I got lucky and found refuge in D’vino, a wonderful wine bar I had already discovered.  Croatian wine is delicious and undiscovered so it was far more than refuge from the rain.  I even met a fellow solo traveller from Melbourne.  She had even been in Russia, a country that is still on the list.  She proved Aussies are intrepid travellers and that Dubrovnik is far from everything else in Croatia.  She was doing a day trip from Split – at least eight hours of travel.  She definitely wasn’t going to see the Dubrovnik I fell in love with but it would be a story.


The rain eventually abated and even stopped at times so I was able to do more than sip Croatian wine and chat with strangers.  The War Photo Museum allowed me in and it was a really poignant experience.

It is the intent of War Photo Limited to educate the public in the field of war photography, to expose the myth of war and the intoxication of war, to let people see war as it is, raw, venal, frightening, by focusing on how war inflicts injustices on innocents and combatants alike. 


When it stopped raining for a little while at least, I indulged in my obsession with ice cream.  Dubrovnik is crawling with places to satisfy your cravings but my earlier samplings had just been OK.  I am sure I wrote the name down but I can’t find it.  I apologize.  If you enter from the Ploce Gate, walk almost to the end of the main street and look for the line 🙂

Excelsior Hotel is a cornucopia of delights and there is no requirement to leave so it was tempting to not risk more rain that night but it was my final evening in Dubrovnik and I wanted to experience as much as I could.  Started at La Bodega for a simple dinner.  Then wandered the romantic flood-lit streets able to wear shoes again.  I happened upon a good jazz band playing in the street so decided to sit and order a glass of wine and soak up the atmosphere.  Dubrovnik is a small town 🙂  Ryan and Peter – the Scots from the previous day’s sailing adventures – happened to walk by so they joined me before heading to a casino.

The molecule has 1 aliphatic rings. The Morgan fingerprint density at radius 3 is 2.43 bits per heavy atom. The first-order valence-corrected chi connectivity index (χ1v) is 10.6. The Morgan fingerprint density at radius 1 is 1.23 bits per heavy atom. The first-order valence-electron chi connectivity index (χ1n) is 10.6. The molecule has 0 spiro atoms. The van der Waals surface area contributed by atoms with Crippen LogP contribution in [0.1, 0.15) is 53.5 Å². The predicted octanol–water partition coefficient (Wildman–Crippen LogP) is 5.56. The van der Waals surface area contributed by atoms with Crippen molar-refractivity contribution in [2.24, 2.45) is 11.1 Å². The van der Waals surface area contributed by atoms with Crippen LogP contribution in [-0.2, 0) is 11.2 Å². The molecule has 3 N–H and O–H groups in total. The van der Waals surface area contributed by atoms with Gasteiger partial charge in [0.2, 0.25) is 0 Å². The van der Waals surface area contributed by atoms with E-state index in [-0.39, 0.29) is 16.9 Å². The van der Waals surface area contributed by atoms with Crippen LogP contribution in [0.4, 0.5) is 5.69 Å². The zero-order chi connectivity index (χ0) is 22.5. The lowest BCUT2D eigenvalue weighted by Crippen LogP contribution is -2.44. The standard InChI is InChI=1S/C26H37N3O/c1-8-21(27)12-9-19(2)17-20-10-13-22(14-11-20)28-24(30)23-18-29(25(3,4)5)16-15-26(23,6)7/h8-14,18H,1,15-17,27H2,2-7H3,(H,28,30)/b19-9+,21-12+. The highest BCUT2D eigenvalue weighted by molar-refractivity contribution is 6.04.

Was trying to see if I could stay awake long enough to check out a nightclub called Revelin that I kept seeing advertised.  Of course, it didn’t open until midnight and

worth staying awake

worth staying awake

the real action would take place at 3am.  But it was my last night.  You definitely need to stay up late but it is quite the scene and in an old stone tower.  It’s the new eastern Europe giving Amsterdam and Berlin a run for their money.


I go to nightclubs to dance but I realize lots of people go for other reasons and there is generally some entertainment in addition to the dancing and people watching.  That night it came courtesy of Boris.  Like Patrick from Ireland, how can you not talk to Boris from Croatia?  I do love the confidence of young men who think they can teach me stuff.  A reverse Mrs Robinson 😉  I really doubt it but the conversations are entertaining.

Boris was too alpha male for me though.  He was gorgeous, had an Ivy League education and spoke excellent English.  I doubt women say “no” to him very often.  He walked me half way to my hotel before I convinced him he should just go back to the nightclub and find some boring young girl.  But it was flattering 🙂  I think the highlight though was when some Australian guy stopped us looking for pen and paper to get some girl’s number.  I do all the technologies so could help him out.  Hopefully he got a date.

On planetm, life is never dull 😉